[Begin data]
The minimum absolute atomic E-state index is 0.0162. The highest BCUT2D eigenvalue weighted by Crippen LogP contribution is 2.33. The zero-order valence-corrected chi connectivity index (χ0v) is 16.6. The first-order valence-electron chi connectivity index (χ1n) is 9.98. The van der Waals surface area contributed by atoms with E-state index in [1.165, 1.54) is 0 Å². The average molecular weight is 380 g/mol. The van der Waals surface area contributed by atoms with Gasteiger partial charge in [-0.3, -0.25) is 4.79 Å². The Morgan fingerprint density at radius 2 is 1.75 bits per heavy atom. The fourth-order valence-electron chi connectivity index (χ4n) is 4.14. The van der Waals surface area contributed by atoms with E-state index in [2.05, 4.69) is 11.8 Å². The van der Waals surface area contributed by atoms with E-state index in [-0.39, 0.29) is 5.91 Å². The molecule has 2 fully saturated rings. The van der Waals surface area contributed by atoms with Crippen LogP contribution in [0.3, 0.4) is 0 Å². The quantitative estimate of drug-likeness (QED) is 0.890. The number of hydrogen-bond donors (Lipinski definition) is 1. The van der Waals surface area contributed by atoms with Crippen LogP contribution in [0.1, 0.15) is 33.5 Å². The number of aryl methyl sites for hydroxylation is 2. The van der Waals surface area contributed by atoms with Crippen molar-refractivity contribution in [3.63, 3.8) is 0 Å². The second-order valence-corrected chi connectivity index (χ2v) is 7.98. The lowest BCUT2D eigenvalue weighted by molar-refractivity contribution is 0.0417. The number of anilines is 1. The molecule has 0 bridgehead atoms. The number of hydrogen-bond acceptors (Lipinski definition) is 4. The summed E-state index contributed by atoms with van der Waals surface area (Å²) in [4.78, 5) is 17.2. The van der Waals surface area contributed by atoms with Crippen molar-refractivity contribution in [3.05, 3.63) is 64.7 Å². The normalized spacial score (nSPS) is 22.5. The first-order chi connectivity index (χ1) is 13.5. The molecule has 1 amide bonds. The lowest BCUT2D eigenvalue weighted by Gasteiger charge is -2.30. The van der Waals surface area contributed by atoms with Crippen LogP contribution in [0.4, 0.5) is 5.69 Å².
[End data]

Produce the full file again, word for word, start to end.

The minimum absolute atomic E-state index is 0.0162. The highest BCUT2D eigenvalue weighted by Crippen LogP contribution is 2.33. The zero-order valence-corrected chi connectivity index (χ0v) is 16.6. The first-order valence-electron chi connectivity index (χ1n) is 9.98. The van der Waals surface area contributed by atoms with E-state index in [1.165, 1.54) is 0 Å². The average molecular weight is 380 g/mol. The van der Waals surface area contributed by atoms with Gasteiger partial charge in [-0.3, -0.25) is 4.79 Å². The Morgan fingerprint density at radius 2 is 1.75 bits per heavy atom. The fourth-order valence-electron chi connectivity index (χ4n) is 4.14. The van der Waals surface area contributed by atoms with E-state index in [2.05, 4.69) is 11.8 Å². The van der Waals surface area contributed by atoms with E-state index in [-0.39, 0.29) is 5.91 Å². The molecule has 2 fully saturated rings. The van der Waals surface area contributed by atoms with Crippen LogP contribution in [0.3, 0.4) is 0 Å². The quantitative estimate of drug-likeness (QED) is 0.890. The number of hydrogen-bond donors (Lipinski definition) is 1. The van der Waals surface area contributed by atoms with Crippen LogP contribution in [0.1, 0.15) is 33.5 Å². The number of aryl methyl sites for hydroxylation is 2. The van der Waals surface area contributed by atoms with Crippen molar-refractivity contribution in [3.63, 3.8) is 0 Å². The second-order valence-corrected chi connectivity index (χ2v) is 7.98. The lowest BCUT2D eigenvalue weighted by molar-refractivity contribution is 0.0417. The number of anilines is 1. The molecule has 0 bridgehead atoms. The number of hydrogen-bond acceptors (Lipinski definition) is 4. The summed E-state index contributed by atoms with van der Waals surface area (Å²) in [4.78, 5) is 17.2. The van der Waals surface area contributed by atoms with Crippen molar-refractivity contribution in [3.05, 3.63) is 64.7 Å². The normalized spacial score (nSPS) is 22.5. The first-order chi connectivity index (χ1) is 13.5. The molecule has 1 amide bonds. The lowest BCUT2D eigenvalue weighted by Gasteiger charge is -2.30. The van der Waals surface area contributed by atoms with Crippen LogP contribution in [0.4, 0.5) is 5.69 Å².